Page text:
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Sutter's Cross Paperback – January 1, 2003

4.7 out of 5 stars 95 customer reviews

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Editorial Reviews

From Publishers Weekly

Contemporary offerings such as this well-crafted debut from Cramer give the evangelical Christian fiction market reason to hope that the term "excellent CBA novel" is not an oxymoron. When Harley, a homeless bearded bum, turns up at a church picnic in the little town of Sutter's Cross deep in the southern Appalachian Mountains, events are set in motion that will challenge the residents' status quo. Harley's countenance is eerily similar to the portrait of Jesus on the church's billboard at the entrance to town, painted by the unlikable Orde Wingo, an outspoken Sunday School teacher who perhaps overexemplifies the problems of fundamentalist Christianity (and is the only character who is overdrawn). Other finely developed characters, including the protagonist, Jake Mahaffey, are forced to confront the fears or pain of their pasts through the events of the present. More tension develops as ruthless visionary Web Holcombe is driven to turn Sutter's Cross into a glamorous resort destination. Cramer ambitiously weaves together multiple themes (father and son relationships, the battle over the area's development, the responsibility of the church to the disadvantaged, racial tension, adolescent angst, Harley's secret past), but his lovely writing keeps the carefully constructed plot moving at a moderate pace. One of the few missteps is the epilogue, which would have been better left to readers' imagination. In a CBA fiction market dominated by female readership, this contemporary novel should find an appreciative audience of both genders.
Copyright 2002 Reed Business Information, Inc.

From Booklist

*Starred Review* Cramer's Sutter's Cross tells the story of Harley, an itinerant, working-class fellow who shows up in the little town of Sutter's Cross, Georgia, and does good deeds. A Christ-figure, Harley is doomed to be misunderstood, but Jake Mahaffey, the point-of-view character with his own set of problems, comes to understand him, as does an old woman whose land is threatened by development. All of Cramer's characters are fully realized, and his love of the Appalachians comes shining through. This is a fine first novel.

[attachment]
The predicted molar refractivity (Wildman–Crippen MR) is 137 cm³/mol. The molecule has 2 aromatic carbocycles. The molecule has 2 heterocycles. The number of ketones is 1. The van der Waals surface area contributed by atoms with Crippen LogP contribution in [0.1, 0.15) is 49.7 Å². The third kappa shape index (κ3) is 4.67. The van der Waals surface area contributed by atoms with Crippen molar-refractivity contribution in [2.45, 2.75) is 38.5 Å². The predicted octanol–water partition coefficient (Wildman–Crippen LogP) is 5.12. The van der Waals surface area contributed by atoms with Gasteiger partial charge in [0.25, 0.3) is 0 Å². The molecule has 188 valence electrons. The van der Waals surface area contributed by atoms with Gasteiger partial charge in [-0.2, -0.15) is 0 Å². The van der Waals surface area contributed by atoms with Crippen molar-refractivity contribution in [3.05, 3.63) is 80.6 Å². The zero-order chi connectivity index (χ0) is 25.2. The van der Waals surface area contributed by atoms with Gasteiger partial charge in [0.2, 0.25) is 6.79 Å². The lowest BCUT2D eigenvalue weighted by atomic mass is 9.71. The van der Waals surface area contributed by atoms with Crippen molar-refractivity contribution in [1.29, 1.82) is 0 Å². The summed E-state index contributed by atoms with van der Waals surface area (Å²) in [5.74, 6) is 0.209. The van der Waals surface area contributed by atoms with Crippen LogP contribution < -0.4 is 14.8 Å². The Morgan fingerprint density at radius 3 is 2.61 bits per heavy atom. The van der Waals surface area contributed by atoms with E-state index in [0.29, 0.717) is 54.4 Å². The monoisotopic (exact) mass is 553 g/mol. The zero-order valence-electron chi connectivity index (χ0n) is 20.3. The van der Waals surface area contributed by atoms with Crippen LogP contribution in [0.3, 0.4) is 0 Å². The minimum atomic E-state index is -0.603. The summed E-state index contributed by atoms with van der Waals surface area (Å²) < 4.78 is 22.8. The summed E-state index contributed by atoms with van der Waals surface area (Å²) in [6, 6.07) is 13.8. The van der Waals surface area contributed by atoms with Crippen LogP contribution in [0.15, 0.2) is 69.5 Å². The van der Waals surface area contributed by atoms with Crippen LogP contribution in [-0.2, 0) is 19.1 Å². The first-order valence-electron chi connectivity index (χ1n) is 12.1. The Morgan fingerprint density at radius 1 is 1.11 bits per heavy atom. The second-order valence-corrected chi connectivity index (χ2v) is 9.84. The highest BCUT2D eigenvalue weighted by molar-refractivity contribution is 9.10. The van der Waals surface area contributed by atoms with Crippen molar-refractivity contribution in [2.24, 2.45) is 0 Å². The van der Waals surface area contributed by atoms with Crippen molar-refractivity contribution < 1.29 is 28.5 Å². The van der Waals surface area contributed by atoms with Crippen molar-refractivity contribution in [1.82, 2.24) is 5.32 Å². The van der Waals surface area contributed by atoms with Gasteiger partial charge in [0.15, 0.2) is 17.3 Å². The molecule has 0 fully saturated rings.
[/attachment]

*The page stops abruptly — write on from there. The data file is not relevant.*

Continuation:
John Mort
Copyright © American Library Association. All rights reserved

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Product Details

  • Paperback: 400 pages
  • Publisher: Bethany House Publishers (January 1, 2003)
  • Language: English
  • ISBN-10: 0764227831
  • ISBN-13: 978-0764227837
  • Product Dimensions: 5.5 x 1.1 x 8.4 inches
  • Shipping Weight: 12 ounces
  • Average Customer Review: 4.7 out of 5 stars  See all reviews (95 customer reviews)
  • Amazon Best Sellers Rank: #311,055 in Books (See Top 100 in Books)

Customer Reviews

Top Customer Reviews

Format: Paperback
I really enjoyed this book. I'm recommending it to all my friends and it is a welcomed addition to my 'lending library' shelves.
Sutter's Cross is a lovely, picturesque town in the mountains of northern Georgia where "the last long fingers of the Appalachians" end. It was named after the huge chestnut cross erected by Emanual Sutter, in 1817, as the headstone for the grave of his beloved son . Emanuel had been given the land as payment for service in the War of 1812.
People in Sutter's Cross were very comfortable with the way things were in their town until a homeless hicker named Harley showed up at the Community Church's annual picnic. It was as if Harley's arrival triggered a domino of events that, spiritually speaking, separated the men from the boys.
Mr. Cramer masterfully introduces a variety of characters and makes you feel like you know each one intimately. Some of the characters are most lovable and some you love to dislike. In reality, they hold a mirror up to the reader as each one demonstrates a different aspect of who each of us really is.
I was amazed at how skillfully the author was able to create, and very successfully manage, several important themes. He addresses difficult father/son relationships, racial tensions, faith in the midst of illness and tragedy, and the ugliness of self-righteousness and ungodly judgements against others. Never did I feel lost or confused. Each issue was equally engaging, making me anxious to follow it through to it's satisfying conclusion.